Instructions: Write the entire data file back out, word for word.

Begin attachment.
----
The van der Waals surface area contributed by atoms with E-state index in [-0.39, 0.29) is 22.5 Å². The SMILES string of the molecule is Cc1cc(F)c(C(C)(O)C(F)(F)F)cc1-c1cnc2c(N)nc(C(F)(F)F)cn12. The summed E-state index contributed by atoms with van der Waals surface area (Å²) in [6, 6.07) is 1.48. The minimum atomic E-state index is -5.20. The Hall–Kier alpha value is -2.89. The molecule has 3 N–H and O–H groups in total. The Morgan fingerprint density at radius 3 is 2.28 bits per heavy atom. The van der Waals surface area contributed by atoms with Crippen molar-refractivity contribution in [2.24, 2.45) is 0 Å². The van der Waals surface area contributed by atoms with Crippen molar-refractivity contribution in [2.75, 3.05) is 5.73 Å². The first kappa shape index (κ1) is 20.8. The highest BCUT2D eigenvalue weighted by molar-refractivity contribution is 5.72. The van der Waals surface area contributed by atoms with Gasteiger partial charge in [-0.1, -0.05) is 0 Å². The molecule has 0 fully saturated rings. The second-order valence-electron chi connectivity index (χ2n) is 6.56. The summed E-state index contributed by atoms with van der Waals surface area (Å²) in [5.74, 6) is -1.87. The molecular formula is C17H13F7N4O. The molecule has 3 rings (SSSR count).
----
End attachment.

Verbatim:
The van der Waals surface area contributed by atoms with E-state index in [-0.39, 0.29) is 22.5 Å². The SMILES string of the molecule is Cc1cc(F)c(C(C)(O)C(F)(F)F)cc1-c1cnc2c(N)nc(C(F)(F)F)cn12. The summed E-state index contributed by atoms with van der Waals surface area (Å²) in [6, 6.07) is 1.48. The minimum atomic E-state index is -5.20. The Hall–Kier alpha value is -2.89. The molecule has 3 N–H and O–H groups in total. The Morgan fingerprint density at radius 3 is 2.28 bits per heavy atom. The van der Waals surface area contributed by atoms with Crippen molar-refractivity contribution in [2.24, 2.45) is 0 Å². The van der Waals surface area contributed by atoms with Crippen molar-refractivity contribution in [2.75, 3.05) is 5.73 Å². The first kappa shape index (κ1) is 20.8. The highest BCUT2D eigenvalue weighted by molar-refractivity contribution is 5.72. The van der Waals surface area contributed by atoms with Gasteiger partial charge in [-0.1, -0.05) is 0 Å². The molecule has 0 fully saturated rings. The second-order valence-electron chi connectivity index (χ2n) is 6.56. The summed E-state index contributed by atoms with van der Waals surface area (Å²) in [5.74, 6) is -1.87. The molecular formula is C17H13F7N4O. The molecule has 3 rings (SSSR count).